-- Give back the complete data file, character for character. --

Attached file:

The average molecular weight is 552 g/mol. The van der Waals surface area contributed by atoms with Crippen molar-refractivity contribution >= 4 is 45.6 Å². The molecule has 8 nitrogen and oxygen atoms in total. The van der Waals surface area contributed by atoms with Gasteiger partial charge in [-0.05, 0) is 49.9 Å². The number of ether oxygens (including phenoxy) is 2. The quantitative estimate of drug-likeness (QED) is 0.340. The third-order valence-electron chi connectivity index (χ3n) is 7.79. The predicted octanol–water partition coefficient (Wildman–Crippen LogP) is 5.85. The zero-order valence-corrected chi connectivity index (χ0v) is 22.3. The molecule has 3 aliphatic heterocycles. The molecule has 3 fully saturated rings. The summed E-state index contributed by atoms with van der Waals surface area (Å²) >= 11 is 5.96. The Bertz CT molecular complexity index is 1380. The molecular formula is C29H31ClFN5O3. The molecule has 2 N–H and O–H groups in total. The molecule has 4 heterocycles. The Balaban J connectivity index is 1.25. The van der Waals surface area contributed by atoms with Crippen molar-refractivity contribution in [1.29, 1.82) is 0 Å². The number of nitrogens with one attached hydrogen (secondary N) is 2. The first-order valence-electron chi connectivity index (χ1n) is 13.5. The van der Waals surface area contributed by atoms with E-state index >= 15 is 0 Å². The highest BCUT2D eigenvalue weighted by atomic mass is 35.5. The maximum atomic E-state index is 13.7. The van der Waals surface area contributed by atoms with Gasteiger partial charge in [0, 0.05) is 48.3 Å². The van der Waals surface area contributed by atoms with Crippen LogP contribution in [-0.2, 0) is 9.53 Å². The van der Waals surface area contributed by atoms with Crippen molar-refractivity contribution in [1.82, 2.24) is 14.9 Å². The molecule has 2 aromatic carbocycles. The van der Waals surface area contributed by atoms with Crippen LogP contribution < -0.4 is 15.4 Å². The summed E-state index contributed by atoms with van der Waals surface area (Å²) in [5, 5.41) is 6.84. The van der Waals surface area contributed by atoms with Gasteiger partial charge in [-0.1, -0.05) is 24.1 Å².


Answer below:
The average molecular weight is 552 g/mol. The van der Waals surface area contributed by atoms with Crippen molar-refractivity contribution >= 4 is 45.6 Å². The molecule has 8 nitrogen and oxygen atoms in total. The van der Waals surface area contributed by atoms with Gasteiger partial charge in [-0.05, 0) is 49.9 Å². The number of ether oxygens (including phenoxy) is 2. The quantitative estimate of drug-likeness (QED) is 0.340. The third-order valence-electron chi connectivity index (χ3n) is 7.79. The predicted octanol–water partition coefficient (Wildman–Crippen LogP) is 5.85. The zero-order valence-corrected chi connectivity index (χ0v) is 22.3. The molecule has 3 aliphatic heterocycles. The molecule has 3 fully saturated rings. The summed E-state index contributed by atoms with van der Waals surface area (Å²) >= 11 is 5.96. The Bertz CT molecular complexity index is 1380. The molecular formula is C29H31ClFN5O3. The molecule has 2 N–H and O–H groups in total. The molecule has 4 heterocycles. The Balaban J connectivity index is 1.25. The van der Waals surface area contributed by atoms with Crippen molar-refractivity contribution in [1.29, 1.82) is 0 Å². The number of nitrogens with one attached hydrogen (secondary N) is 2. The first-order valence-electron chi connectivity index (χ1n) is 13.5. The van der Waals surface area contributed by atoms with E-state index >= 15 is 0 Å². The highest BCUT2D eigenvalue weighted by atomic mass is 35.5. The maximum atomic E-state index is 13.7. The van der Waals surface area contributed by atoms with Gasteiger partial charge in [0, 0.05) is 48.3 Å². The van der Waals surface area contributed by atoms with Crippen LogP contribution in [-0.2, 0) is 9.53 Å². The van der Waals surface area contributed by atoms with Crippen molar-refractivity contribution in [1.82, 2.24) is 14.9 Å². The molecule has 2 aromatic carbocycles. The van der Waals surface area contributed by atoms with Crippen LogP contribution < -0.4 is 15.4 Å². The summed E-state index contributed by atoms with van der Waals surface area (Å²) in [5, 5.41) is 6.84. The van der Waals surface area contributed by atoms with Gasteiger partial charge in [-0.1, -0.05) is 24.1 Å².